KANSAS CITY, KAN. ----- Kansas City Kansas Community College is working with other universities and community colleges to better meet the needs of military-affiliated students.
Dr. Donna Ekal, associate provost at the University of Texas-El Paso, visited the KCKCC campus Nov. 15 to discuss the next phase of the Academic Institutions for Military Students Network or AIMS.
This network works to encourage a partnership among public colleges and universities to make transferring credits and coursework easier for military students.
The idea is that if transferring credits is made easier for military personnel and their families, there will be increase in degree completion among those students as well as more student engagement.
“We are essentially designing this from the ground up,” Ekal said to a room full of KCKCC staff and faculty members. “All we wanted to do was create something for our military-affiliated students (at the University of Texas-El Paso). But we did not want to do it alone.”
The network is currently in an 18-month planning grant, funded by the Kresge Foundation. The original eight institutions in the network were identified based on where military personnel are most likely to be transferred in and out of at Fort Bliss, which is in El Paso, Texas.
These are Fort Leavenworth, KCKCC; Fort Benning, Columbus State University in Columbus, Ga.; Fort Gordon, Georgia Regents University in Augusta, Ga.; Fort Lee, Virginia Commonwealth University and Virginia State University, in Prince George County, Va.; Fort Sill, Cameron University, in Lawton, Okla. and Fort Stewart, Armstrong Atlantic State University, near Hinesville, Ga. El Paso Community College, which is also near Fort Bliss, is the eighth member of the AIMS Network.
These schools represent the Fort Bliss hub. As the network grows, each member institution will form their own hub based on which posts their military service members are most likely transferred to and from.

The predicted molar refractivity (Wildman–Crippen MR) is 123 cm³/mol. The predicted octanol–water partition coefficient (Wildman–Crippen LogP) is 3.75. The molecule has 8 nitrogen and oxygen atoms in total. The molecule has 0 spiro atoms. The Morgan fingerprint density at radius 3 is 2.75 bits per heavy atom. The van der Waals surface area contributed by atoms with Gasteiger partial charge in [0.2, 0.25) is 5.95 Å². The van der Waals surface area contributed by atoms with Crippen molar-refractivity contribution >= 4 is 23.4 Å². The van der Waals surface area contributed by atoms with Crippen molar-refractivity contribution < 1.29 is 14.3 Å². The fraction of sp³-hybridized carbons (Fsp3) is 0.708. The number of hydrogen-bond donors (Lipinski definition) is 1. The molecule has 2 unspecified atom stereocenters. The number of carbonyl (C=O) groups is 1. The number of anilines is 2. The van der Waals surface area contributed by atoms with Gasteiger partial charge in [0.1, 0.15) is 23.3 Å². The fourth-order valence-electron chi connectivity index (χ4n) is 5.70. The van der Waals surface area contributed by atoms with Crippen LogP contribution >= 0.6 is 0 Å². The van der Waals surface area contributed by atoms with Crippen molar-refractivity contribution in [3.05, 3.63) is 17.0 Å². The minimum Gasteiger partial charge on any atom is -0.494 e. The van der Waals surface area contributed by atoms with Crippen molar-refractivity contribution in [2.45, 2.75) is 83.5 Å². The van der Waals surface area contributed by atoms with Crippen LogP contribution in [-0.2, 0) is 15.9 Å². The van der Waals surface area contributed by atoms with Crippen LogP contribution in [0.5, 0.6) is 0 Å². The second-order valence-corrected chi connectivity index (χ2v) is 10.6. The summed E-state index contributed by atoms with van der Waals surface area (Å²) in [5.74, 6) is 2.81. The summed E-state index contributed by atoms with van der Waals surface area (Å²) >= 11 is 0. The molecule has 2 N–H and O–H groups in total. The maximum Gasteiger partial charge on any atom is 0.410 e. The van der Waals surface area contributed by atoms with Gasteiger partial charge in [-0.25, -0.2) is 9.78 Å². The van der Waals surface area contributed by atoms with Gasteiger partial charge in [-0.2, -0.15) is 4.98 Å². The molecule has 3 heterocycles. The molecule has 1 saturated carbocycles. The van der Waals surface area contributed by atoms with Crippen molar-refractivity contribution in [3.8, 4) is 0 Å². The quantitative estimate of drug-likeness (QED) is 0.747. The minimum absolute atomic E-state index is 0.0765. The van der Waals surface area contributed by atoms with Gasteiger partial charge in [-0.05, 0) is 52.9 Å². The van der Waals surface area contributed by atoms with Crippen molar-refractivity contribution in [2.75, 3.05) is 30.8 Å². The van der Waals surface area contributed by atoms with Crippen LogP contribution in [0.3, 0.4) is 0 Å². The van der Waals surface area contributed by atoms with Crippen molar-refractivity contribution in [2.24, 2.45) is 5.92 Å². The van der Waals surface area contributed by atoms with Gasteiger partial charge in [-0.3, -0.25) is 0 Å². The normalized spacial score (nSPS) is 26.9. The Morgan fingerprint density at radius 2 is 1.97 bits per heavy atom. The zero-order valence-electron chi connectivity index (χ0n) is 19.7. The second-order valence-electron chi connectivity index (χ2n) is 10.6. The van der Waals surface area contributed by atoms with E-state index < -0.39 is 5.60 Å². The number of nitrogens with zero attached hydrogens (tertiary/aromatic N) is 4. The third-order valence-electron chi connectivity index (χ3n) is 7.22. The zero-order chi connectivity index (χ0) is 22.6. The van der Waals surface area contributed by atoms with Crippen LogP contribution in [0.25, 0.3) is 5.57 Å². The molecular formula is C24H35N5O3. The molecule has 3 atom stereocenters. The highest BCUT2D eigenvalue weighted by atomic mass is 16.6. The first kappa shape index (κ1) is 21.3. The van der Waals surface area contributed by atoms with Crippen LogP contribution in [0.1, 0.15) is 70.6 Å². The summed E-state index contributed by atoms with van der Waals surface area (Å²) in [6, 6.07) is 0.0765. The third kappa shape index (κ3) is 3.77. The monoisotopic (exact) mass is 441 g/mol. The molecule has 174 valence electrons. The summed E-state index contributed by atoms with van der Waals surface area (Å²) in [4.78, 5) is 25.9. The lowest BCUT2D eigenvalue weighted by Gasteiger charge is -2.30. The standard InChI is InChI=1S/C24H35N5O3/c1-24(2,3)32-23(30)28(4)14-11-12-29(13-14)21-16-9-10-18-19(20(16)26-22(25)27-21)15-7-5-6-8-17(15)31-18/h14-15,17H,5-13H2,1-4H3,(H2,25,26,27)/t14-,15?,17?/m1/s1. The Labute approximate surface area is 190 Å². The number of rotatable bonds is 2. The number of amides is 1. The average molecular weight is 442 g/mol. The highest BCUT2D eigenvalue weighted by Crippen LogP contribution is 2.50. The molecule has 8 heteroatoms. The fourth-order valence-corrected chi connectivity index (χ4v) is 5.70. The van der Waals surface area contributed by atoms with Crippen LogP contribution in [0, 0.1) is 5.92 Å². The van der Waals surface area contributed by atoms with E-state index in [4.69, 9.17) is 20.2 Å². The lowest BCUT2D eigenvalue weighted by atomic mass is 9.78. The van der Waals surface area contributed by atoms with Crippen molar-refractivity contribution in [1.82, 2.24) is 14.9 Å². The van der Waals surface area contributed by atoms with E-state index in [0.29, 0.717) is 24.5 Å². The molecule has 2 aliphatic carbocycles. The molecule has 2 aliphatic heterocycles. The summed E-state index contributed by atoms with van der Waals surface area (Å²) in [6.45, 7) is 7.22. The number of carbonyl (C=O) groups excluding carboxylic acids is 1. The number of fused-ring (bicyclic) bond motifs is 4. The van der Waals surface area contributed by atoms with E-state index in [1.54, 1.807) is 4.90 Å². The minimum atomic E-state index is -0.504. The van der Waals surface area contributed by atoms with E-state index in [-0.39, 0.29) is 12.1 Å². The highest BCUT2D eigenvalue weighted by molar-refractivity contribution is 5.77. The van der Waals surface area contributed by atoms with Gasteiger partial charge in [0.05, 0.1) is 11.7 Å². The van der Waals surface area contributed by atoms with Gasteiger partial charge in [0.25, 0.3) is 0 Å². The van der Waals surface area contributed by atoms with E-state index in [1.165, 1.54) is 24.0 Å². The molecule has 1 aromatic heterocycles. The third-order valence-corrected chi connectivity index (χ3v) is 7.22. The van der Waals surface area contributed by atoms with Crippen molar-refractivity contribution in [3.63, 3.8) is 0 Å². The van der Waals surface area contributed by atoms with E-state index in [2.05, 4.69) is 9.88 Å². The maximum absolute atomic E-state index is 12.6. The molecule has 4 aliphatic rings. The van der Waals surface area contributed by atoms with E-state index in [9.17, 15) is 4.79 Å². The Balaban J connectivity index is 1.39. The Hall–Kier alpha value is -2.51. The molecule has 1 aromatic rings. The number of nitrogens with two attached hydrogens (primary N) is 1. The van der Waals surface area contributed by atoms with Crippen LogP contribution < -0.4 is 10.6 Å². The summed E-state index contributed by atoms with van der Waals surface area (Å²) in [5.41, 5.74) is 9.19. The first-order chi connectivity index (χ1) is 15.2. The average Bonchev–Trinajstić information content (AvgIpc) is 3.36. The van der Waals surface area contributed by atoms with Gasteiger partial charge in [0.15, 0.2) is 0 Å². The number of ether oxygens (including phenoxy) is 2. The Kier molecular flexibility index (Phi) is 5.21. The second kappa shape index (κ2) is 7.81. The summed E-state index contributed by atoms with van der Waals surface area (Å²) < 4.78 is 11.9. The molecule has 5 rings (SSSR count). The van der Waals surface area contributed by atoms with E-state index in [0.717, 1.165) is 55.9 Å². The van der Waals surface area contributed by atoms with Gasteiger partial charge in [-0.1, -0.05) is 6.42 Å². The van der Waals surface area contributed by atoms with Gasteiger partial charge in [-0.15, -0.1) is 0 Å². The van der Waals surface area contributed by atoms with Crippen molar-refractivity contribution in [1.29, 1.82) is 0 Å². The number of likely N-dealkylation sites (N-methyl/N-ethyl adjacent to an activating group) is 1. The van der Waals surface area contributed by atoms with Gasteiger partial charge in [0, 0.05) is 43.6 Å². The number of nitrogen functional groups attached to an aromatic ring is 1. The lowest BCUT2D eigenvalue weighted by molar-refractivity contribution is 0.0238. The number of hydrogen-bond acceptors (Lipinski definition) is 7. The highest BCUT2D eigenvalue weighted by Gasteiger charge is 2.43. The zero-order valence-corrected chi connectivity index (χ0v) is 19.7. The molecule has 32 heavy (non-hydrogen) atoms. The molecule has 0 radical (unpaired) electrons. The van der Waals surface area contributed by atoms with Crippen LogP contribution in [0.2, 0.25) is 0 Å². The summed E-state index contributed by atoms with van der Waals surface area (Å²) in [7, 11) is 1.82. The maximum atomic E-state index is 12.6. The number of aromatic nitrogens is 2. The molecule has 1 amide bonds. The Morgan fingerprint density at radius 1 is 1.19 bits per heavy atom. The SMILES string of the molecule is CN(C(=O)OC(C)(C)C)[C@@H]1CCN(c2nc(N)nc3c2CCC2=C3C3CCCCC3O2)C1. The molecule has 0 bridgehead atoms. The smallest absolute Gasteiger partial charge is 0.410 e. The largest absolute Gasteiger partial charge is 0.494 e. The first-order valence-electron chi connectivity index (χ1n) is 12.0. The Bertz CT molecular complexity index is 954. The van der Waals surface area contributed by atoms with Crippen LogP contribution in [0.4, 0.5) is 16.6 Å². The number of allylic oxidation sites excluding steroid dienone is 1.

Through the membership in the network, member institutions will create an alignment among degree plans such as criminal justice, healthcare and business. This will make it easier for students to transfer credits and still continue working on their degree.
“We believe this will enrich the lives of families,” Ekal said. “What we want to do is create some commonalities (among the member schools) so students do not feel like they are starting from scratch in the event of a transfer.”
Ekal said the next step is to continue assembling an inventory of programs, consortiums and designations with other criteria to make students feel more comfortable and prepared as they move from institution to institution.
In addition, member institutions will begin identifying and marketing on-campus opportunities for military-affiliated students so they can engage more in the campus environment and inventory existing technology so that a common system can be created for communication, advising and promoting the goal of degree completion.
For more information on the AIMS Network, call 915-747-7386 or visit utep.edu/aims.
For questions and information regarding KCKCC’s involvement in the program, contact Karalin McKain, executive director at the KCKCC-Leavenworth Center at 913-651-2111 or by email at firstname.lastname@example.org.